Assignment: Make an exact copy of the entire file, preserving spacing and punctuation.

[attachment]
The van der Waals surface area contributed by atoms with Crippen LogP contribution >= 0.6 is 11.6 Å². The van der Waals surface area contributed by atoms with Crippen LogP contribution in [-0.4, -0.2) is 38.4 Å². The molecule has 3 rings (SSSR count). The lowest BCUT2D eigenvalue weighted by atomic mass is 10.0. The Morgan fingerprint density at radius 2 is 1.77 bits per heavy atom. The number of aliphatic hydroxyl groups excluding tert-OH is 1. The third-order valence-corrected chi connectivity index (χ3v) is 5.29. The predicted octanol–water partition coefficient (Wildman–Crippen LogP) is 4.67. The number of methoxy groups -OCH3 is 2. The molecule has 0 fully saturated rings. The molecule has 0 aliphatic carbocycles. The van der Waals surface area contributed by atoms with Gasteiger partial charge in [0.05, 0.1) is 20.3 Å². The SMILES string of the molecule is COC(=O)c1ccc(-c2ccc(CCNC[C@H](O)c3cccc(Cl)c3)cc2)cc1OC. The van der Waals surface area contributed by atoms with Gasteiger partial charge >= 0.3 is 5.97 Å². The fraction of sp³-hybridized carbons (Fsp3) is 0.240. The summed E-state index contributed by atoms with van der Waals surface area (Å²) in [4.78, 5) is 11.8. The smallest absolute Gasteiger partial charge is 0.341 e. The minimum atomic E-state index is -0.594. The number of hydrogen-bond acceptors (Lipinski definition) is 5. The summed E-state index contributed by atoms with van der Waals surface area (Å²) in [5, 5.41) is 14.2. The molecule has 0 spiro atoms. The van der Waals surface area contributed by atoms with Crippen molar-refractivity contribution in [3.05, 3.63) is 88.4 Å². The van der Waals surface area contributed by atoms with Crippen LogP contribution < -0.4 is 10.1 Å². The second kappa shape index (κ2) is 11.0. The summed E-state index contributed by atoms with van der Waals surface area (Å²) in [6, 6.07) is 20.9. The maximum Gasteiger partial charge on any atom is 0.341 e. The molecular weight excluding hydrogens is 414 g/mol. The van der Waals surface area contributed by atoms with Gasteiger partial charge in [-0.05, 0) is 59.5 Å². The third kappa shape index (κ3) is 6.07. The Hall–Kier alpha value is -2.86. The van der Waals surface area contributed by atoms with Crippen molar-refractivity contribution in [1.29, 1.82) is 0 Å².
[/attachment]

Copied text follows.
The van der Waals surface area contributed by atoms with Crippen LogP contribution >= 0.6 is 11.6 Å². The van der Waals surface area contributed by atoms with Crippen LogP contribution in [-0.4, -0.2) is 38.4 Å². The molecule has 3 rings (SSSR count). The lowest BCUT2D eigenvalue weighted by atomic mass is 10.0. The Morgan fingerprint density at radius 2 is 1.77 bits per heavy atom. The number of aliphatic hydroxyl groups excluding tert-OH is 1. The third-order valence-corrected chi connectivity index (χ3v) is 5.29. The predicted octanol–water partition coefficient (Wildman–Crippen LogP) is 4.67. The number of methoxy groups -OCH3 is 2. The molecule has 0 fully saturated rings. The molecule has 0 aliphatic carbocycles. The van der Waals surface area contributed by atoms with Gasteiger partial charge in [0.05, 0.1) is 20.3 Å². The SMILES string of the molecule is COC(=O)c1ccc(-c2ccc(CCNC[C@H](O)c3cccc(Cl)c3)cc2)cc1OC. The van der Waals surface area contributed by atoms with Gasteiger partial charge >= 0.3 is 5.97 Å². The fraction of sp³-hybridized carbons (Fsp3) is 0.240. The summed E-state index contributed by atoms with van der Waals surface area (Å²) in [4.78, 5) is 11.8. The smallest absolute Gasteiger partial charge is 0.341 e. The minimum atomic E-state index is -0.594. The number of hydrogen-bond acceptors (Lipinski definition) is 5. The summed E-state index contributed by atoms with van der Waals surface area (Å²) in [5, 5.41) is 14.2. The molecule has 0 spiro atoms. The van der Waals surface area contributed by atoms with Crippen molar-refractivity contribution in [3.05, 3.63) is 88.4 Å². The van der Waals surface area contributed by atoms with Crippen LogP contribution < -0.4 is 10.1 Å². The second kappa shape index (κ2) is 11.0. The summed E-state index contributed by atoms with van der Waals surface area (Å²) in [6, 6.07) is 20.9. The maximum Gasteiger partial charge on any atom is 0.341 e. The molecular weight excluding hydrogens is 414 g/mol. The van der Waals surface area contributed by atoms with Gasteiger partial charge in [-0.05, 0) is 59.5 Å². The third kappa shape index (κ3) is 6.07. The Hall–Kier alpha value is -2.86. The van der Waals surface area contributed by atoms with Crippen molar-refractivity contribution in [1.29, 1.82) is 0 Å².